Ventilators are mentioned often in critical care cases for COVID-19 patients. Talked about less are the respiratory therapists who run those devices and work with doctors and nurses on the front lines.
Earl Moore, who lives in Spokane, said the state has about 3,000 registered respiratory therapists. Moore is semiretired and still works part time in home health care. She is past state president of the Respiratory Care Society of Washington.
“You hear a lot of talk that we need more ventilators, but respiratory therapists are the ones who manage the ventilators,” Moore said. “The doctors give us the orders, but respiratory therapists are part of a team in the hospital working with the doctor and nurses.”
Mechanical ventilators help patients breathe or breathe for them.
Generally, COVID-19 causes a shortness of breath with a cough and other symptoms. Although a majority of people with COVID-19 experience milder symptoms, some develop severe shortness of breath and become critically ill.
Among hospitalized patients who develop worsened COVID-19 symptoms, some go into severe respiratory distress and require a ventilator.
Regionally, health care workers have done much planning for COVID-19 care, said Mary Kay Clark, a respiratory therapy manager at Providence Holy Family Hospital.
“I think we are well positioned with ventilators,” Clark said. “If we did get a run on ventilators, it would cause a strain in having enough respiratory therapists.”
However, Providence has done cross-training of other staff with certified nurse anesthetists trained to use ventilators as well, she said.
Learning to run ventilators requires at least a full year of training during a four-year educational program, said Chris Striggow at Spokane Community College. SCC has a bachelor of applied science four-year respiratory therapy program, which is scheduled to graduate 12 students in June.
Striggow is the program director and an instructor. He said the professional group is a crucial part of the health care team for patients with respiratory issues.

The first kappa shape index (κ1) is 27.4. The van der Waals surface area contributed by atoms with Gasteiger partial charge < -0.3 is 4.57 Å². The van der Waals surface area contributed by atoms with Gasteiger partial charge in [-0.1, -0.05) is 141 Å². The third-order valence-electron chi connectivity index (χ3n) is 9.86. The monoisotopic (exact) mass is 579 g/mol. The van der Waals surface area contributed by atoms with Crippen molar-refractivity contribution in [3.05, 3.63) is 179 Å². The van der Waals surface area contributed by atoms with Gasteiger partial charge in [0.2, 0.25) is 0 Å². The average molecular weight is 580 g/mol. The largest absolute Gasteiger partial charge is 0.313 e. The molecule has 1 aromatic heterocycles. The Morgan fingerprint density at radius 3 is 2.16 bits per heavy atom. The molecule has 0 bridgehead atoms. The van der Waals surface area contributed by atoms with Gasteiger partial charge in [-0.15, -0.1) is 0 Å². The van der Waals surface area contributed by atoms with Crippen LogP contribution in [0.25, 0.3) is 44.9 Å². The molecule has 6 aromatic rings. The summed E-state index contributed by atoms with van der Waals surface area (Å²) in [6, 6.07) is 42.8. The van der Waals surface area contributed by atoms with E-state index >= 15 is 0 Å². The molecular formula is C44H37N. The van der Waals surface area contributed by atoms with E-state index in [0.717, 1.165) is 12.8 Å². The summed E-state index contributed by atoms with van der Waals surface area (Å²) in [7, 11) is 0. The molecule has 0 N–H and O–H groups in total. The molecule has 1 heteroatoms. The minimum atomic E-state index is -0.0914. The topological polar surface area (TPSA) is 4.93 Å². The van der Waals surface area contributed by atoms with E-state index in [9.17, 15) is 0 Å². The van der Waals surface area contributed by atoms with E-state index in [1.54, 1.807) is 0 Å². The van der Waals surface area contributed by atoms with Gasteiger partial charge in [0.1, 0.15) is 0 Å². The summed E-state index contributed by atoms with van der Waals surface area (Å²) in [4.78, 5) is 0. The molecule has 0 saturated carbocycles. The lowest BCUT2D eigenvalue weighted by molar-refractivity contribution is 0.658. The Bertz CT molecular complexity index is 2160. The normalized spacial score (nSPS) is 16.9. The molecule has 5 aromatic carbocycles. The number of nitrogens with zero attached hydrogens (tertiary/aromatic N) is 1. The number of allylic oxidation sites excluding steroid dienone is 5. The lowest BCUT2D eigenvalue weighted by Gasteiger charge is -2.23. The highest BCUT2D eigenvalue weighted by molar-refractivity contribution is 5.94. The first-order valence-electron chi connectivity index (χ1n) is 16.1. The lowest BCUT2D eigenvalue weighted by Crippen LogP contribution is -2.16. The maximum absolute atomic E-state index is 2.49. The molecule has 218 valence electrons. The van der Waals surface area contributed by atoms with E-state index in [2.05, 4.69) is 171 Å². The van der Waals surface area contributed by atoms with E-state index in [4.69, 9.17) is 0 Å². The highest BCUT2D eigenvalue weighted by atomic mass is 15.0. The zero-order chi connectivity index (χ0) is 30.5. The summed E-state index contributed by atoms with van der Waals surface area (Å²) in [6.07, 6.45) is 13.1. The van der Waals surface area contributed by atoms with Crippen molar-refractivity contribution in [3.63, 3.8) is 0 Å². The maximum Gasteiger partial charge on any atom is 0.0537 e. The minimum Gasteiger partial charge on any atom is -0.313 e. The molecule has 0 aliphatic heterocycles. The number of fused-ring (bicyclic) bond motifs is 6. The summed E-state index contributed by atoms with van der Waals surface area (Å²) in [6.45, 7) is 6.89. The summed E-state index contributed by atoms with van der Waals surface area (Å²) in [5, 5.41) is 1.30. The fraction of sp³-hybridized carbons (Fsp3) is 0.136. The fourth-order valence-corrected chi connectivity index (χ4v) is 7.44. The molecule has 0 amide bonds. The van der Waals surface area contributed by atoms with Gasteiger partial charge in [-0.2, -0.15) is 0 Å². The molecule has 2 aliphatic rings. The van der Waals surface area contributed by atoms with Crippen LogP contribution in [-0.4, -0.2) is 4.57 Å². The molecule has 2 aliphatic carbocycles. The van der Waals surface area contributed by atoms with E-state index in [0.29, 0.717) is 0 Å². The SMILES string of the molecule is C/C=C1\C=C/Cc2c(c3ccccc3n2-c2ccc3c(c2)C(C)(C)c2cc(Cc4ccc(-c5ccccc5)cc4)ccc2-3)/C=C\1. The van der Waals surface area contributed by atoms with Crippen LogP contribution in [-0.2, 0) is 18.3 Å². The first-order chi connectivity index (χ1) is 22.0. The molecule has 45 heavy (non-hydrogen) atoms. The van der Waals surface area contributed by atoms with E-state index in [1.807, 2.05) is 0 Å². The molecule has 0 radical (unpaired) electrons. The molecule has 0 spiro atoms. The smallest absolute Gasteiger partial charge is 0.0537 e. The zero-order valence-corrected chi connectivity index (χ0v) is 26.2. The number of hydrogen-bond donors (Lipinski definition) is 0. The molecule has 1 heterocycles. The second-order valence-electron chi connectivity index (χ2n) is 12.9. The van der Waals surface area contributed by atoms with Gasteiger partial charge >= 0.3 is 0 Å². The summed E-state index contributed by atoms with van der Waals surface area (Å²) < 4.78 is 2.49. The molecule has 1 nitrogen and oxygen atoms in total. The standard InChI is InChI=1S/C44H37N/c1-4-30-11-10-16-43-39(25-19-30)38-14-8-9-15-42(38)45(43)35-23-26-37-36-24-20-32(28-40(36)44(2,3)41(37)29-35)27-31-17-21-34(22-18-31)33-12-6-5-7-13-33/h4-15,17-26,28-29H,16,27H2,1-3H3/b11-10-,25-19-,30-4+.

“It’s very common for us to work with a physician, registered nurses and pharmacists for a patient’s care” in a hospital, Striggow said.
A majority of respiratory therapists work in a hospital, but some are employed in outpatient physician offices, long-term care facilities and for home health care companies.
Respiratory therapists train to help patients who have heart and lung diseases, often for those who have trouble breathing from chronic respiratory disease such as emphysema. Patients range from premature infants to the elderly.
The work also requires managing other equipment such as artificial airway devices, along with the ability to do testing and assessments. Moore said she uses medical devices that include one for cough assist and a vibrating vest to mobilize secretion.
However, it’s operation of ventilators that has a spotlight today.
Last August, Michele Pedicone left Seattle and moved to New York to teach in the respiratory education department for SUNY’s Upstate Medical University. She’d worked in Seattle-area hospitals during her career, and she’s a friend of Moore.
After New York hospitals received a wave of patients sickened by the novel coronavirus, Pedicone signed papers recently to return to work. Before her scheduled March 30 start, Pedicone talked to media, including “CBS This Morning,” about her occupation’s role in the fight against COVID-19.
“A lot of them wanted to do a personal story about someone going back into the front lines and the value of a respiratory therapist,” said Pedicone by phone on March 26.
“When you talk about ventilators, you need someone who can run ventilators. It takes several years to learn how to do that safely,” she said.
Respiratory therapists know how to assess patients and help determine the best type of ventilation, Pedicone said. “Not all ventilators are the same,” she said. “Not all patients are the same. There is different lung damage, different diseases.”
She also has witnessed how difficult New York was hit with COVID-19 cases with more expected to come.
“As respiratory therapists, we are in the front line of this war on coronavirus. We’re there when you take your first breath, and we’re there when you take your last breath,” she said.
“We work as a team with the doctor and the nurse and any other health care provider who needs to be there at the time.”
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